The Interplay Between the Renin-Angiotensin-Aldosterone System and Parathyroid Hormone

Ming-Hui Zheng, Fu-Xing-Zi Li, Feng Xu, Xiao Lin, Yi Wang, Qiu-Shuang Xu, Bei Guo, Ling-Qing Yuan
Frontiers in Endocrinology 2020, 11: 539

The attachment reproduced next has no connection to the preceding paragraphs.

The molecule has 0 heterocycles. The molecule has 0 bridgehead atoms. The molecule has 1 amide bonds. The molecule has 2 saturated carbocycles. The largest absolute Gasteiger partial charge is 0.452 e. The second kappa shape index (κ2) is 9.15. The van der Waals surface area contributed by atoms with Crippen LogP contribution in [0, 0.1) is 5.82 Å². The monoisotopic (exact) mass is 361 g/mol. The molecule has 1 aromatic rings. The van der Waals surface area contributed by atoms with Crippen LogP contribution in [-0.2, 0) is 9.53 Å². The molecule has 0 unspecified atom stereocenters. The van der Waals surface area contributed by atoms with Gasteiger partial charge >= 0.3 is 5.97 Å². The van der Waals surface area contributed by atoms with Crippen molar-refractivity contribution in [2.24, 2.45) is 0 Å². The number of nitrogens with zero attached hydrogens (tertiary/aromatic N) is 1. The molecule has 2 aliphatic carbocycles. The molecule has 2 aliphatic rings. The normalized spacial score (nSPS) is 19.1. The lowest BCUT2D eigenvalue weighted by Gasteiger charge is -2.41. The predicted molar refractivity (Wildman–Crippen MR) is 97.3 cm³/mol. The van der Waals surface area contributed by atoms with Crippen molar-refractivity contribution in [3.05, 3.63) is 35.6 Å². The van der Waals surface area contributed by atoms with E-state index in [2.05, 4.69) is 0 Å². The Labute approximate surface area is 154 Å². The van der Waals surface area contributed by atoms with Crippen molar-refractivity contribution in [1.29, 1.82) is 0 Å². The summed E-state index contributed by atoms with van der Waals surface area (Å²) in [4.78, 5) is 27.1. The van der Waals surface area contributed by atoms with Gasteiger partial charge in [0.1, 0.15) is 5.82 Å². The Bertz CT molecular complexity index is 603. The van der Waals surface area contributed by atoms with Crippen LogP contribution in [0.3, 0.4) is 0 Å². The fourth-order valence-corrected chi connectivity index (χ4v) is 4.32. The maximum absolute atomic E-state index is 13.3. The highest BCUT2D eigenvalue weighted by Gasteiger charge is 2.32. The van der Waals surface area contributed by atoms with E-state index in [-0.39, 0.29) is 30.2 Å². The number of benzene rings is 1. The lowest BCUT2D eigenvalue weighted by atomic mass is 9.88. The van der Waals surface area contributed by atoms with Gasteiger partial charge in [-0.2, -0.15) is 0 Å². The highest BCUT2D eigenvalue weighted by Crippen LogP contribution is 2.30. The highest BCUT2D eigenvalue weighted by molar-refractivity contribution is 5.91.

The renin-angiotensin-aldosterone system (RAAS) is the regulatory system by which renin induces aldosterone production. Angiotensin II (Ang II) is the main effector substance of the RAAS. The RAAS regulates blood pressure and electrolyte balance by controlling blood volume and peripheral resistance. Excessive activation of the RAAS is an important factor in the onset of cardiovascular disease and the deterioration of this disease. The most common RAAS abnormality is primary aldosteronism (PA). Parathyroid hormone (PTH) is a peptide secreted by the main cells of the parathyroid gland, which promotes elevated blood calcium (Ca2+ ) levels and decreased blood phosphorus (Pi) levels. Excessive secretion of PTH can cause primary hyperparathyroidism (PHPT). Parathyroidism is highly prevalent in postmenopausal women and is often associated with secondary osteoporosis. PA and PHPT are common endocrine system diseases. However, studies have shown a link between the RAAS and PTH, indicating a positive relationship between them. In this review, we explore the complex bidirectional relationship between the RAAS and PTH. We also point out possible future treatment options for related diseases based on this relationship.

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